Mr. Y.V. Reddy, an IAS officer, as RBI Governor ensured financial stability during global financial crisis of 2007-08, going against the political pressure of P. Chidambaram to reduce report rates. He was the lone Indian, who was included by Prof. Joseph Stiglitz, the Nobel Laureate, to be part of the Commission to examine the financial crisis.

We also have example of Mr. S. Venkitaramanan, IAS who on joining as RBI Governor agreed to transfer reserves from RBI equity to the government, a move opposed by his predecessor Shi R.N. Malhotra, an IAS officer.”

Mr. Shaktikanta Das, the new appointee is a student of history from St. Stephen’s. However, as a Secretary Finance he has had a long exposure and experience in handling economic matters. History has shown how many IAS officers have changed bureaucratic acquiescence and shown excellent professional judgement, like Mr. Y.V. Reddy and Mr. D. Subbarao.

The RBI Act mandates the Governor to do three basic duties: ‘Regulate Money Supply and Credit Flow and Maintain Stability of Rupee’, by ensuring that inflation does not exceed 6 percent and it’s exchange rate does not drop propitiously. The original Act of 1934 also advised not to be ‘politically influenced’. These words were deleted when Nehru’s India became a Republic. But the Constitution mandates in Schedule III that a constitutional functionary should operate ‘without fear or favour, affection or ill will’. This oath should apply to statutory authorities like the RBI Governor.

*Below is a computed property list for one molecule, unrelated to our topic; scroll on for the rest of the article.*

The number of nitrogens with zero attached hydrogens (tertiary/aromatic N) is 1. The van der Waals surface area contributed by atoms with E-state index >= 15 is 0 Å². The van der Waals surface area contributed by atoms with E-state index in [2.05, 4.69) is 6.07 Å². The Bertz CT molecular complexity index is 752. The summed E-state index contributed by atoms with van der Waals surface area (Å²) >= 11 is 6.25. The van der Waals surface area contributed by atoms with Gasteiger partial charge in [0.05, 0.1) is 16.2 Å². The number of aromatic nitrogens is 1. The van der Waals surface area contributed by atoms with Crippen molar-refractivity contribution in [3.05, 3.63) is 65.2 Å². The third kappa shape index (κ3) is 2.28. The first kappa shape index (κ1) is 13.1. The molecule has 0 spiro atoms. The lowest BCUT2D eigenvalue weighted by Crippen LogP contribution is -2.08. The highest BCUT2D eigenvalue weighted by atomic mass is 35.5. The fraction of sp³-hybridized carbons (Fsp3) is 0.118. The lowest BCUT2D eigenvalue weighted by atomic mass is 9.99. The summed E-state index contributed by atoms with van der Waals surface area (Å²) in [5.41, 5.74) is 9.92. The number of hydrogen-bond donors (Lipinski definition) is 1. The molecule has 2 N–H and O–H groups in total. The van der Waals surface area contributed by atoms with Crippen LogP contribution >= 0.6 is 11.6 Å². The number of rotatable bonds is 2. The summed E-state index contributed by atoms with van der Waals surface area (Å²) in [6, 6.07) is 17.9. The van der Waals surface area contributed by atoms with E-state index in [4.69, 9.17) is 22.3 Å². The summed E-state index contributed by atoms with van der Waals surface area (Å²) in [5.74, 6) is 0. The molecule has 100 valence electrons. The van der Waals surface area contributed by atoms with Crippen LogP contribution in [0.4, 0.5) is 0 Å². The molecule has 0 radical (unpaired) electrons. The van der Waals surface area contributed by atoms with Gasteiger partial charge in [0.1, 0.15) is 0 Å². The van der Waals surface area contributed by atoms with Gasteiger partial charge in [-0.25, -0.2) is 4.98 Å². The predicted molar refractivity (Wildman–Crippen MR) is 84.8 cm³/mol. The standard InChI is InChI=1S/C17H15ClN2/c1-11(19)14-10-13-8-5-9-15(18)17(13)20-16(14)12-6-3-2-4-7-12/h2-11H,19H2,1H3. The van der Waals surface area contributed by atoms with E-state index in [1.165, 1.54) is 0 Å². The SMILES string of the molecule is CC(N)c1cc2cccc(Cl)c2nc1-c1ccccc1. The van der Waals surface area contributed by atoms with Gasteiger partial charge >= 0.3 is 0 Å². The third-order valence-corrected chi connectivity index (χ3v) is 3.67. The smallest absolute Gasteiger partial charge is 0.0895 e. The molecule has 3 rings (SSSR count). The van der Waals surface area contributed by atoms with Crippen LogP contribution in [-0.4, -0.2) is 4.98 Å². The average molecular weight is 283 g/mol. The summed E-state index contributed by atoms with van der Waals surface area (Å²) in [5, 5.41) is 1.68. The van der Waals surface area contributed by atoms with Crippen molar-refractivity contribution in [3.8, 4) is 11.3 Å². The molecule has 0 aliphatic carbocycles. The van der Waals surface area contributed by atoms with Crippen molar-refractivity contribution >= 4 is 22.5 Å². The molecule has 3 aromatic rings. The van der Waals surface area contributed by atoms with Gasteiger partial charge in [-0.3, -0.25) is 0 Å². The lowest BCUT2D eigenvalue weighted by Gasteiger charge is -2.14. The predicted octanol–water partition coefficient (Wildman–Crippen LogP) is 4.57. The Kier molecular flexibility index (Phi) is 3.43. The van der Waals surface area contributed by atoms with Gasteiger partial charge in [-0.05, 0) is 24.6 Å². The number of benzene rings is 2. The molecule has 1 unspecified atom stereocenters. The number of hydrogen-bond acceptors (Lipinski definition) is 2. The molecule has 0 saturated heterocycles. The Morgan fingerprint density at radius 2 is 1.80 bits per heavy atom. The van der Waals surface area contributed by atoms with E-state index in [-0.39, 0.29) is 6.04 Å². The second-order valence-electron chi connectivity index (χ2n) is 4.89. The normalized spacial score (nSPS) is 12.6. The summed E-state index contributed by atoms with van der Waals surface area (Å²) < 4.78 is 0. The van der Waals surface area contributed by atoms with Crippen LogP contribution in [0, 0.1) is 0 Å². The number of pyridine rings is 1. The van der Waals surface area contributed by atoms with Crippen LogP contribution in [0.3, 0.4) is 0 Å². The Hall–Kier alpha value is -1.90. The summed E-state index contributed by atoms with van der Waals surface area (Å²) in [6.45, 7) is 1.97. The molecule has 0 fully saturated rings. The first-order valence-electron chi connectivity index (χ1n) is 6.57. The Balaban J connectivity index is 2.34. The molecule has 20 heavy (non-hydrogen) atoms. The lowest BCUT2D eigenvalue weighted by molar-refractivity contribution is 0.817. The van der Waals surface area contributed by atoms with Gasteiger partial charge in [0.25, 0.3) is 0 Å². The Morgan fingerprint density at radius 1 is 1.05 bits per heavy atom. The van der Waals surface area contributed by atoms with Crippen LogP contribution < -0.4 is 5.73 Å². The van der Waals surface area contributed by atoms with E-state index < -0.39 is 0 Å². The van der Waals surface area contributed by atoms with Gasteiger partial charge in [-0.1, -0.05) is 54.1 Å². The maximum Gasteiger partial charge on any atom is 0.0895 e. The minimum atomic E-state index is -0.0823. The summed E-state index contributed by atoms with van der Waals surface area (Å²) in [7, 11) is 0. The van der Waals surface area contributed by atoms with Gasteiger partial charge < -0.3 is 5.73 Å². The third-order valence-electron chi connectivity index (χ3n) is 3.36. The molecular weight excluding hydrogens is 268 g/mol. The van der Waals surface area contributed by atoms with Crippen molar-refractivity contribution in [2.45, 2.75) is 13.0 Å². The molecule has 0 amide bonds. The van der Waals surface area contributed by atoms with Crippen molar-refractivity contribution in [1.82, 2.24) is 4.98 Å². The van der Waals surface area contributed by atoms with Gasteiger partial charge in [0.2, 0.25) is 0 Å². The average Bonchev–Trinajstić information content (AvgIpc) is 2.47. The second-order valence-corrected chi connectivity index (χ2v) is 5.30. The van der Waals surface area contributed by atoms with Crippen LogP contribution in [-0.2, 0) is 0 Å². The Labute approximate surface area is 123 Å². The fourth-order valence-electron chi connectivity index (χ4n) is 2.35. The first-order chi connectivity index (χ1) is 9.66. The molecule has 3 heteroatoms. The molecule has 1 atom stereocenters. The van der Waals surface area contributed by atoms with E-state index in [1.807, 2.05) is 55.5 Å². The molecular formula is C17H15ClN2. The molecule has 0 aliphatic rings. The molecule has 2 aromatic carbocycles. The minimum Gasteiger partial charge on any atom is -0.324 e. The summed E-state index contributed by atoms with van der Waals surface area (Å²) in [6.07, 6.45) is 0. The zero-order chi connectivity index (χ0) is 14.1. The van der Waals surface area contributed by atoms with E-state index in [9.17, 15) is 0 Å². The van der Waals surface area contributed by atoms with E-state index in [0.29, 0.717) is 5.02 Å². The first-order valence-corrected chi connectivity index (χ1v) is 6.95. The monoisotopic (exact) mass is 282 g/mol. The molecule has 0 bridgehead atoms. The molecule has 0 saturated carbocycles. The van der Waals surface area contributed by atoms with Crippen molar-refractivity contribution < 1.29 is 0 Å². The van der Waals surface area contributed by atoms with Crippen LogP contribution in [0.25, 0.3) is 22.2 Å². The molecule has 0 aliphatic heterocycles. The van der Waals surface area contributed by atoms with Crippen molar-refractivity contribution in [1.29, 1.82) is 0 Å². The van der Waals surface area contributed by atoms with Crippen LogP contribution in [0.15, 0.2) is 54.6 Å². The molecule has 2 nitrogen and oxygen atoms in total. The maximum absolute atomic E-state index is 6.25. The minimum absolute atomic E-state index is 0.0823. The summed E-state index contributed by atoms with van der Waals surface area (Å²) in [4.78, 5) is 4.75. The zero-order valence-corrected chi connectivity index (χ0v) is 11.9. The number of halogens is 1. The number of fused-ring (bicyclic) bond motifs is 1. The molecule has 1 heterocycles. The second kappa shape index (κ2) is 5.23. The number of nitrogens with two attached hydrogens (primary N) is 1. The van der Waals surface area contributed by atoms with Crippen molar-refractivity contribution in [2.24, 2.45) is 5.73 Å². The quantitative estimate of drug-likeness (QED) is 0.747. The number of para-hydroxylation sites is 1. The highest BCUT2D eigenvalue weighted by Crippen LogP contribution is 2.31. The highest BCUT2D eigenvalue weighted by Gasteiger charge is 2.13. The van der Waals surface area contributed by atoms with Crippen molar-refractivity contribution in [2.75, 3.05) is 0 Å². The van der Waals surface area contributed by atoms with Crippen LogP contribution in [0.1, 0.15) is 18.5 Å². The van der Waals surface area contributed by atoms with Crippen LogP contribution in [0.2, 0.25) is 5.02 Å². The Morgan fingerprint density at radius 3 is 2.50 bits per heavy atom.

Hope the new Governor will abide by that spirit.


15 December is observed as International Tea Day  since 2005 in tea producing countries like Bangladesh, Sri Lanka, Nepal, Vietnam, Indonesia, Kenya, Malawi, Malaysia, Uganda, India and Tanzania.
Tea happens to be the second most popular drink in the world after water. It is also the most democratic drink, after water- though it can be exotic.  In Japan elaborate ritual is associated with Tea drinking.
Tea has occupied a prominent place in literature across the world. Recently I discovered a bunch of sher on Tea on social media. I do not know who the original author is- must be an avid tea drinker like me.
Savour these with a steaming hot cup of tea.

Ek tera khyal hi to hai mere pas

Warna koun akele me baith kar chai pita hai!

(Your  memories give me company

Otherwise, who drinks tea alone!)

Aaj lafjo ko maine

Sham ki chai pe bulaya hai

Ban gayi baat to

Ghazal bhi ho sakti hai

(This evening I have invited

words for tea

if things go well

songs could be composed)

Tailpiece 1: Exit Poll

Isha Ambani’s wedding is like exit polls. Everyone discuss about it. Media covers it with much enthusiasm. But no one you know has ever participated in it.

Tailpiece 2: Election Result special

Issue: Cow

Result: Cowdung

(Courtesy: Social Media)



Mrinal Chatterjee, a journalist-turned media academician lives in Dhenkanal a Central Odisha town. He also writes fiction. [email protected]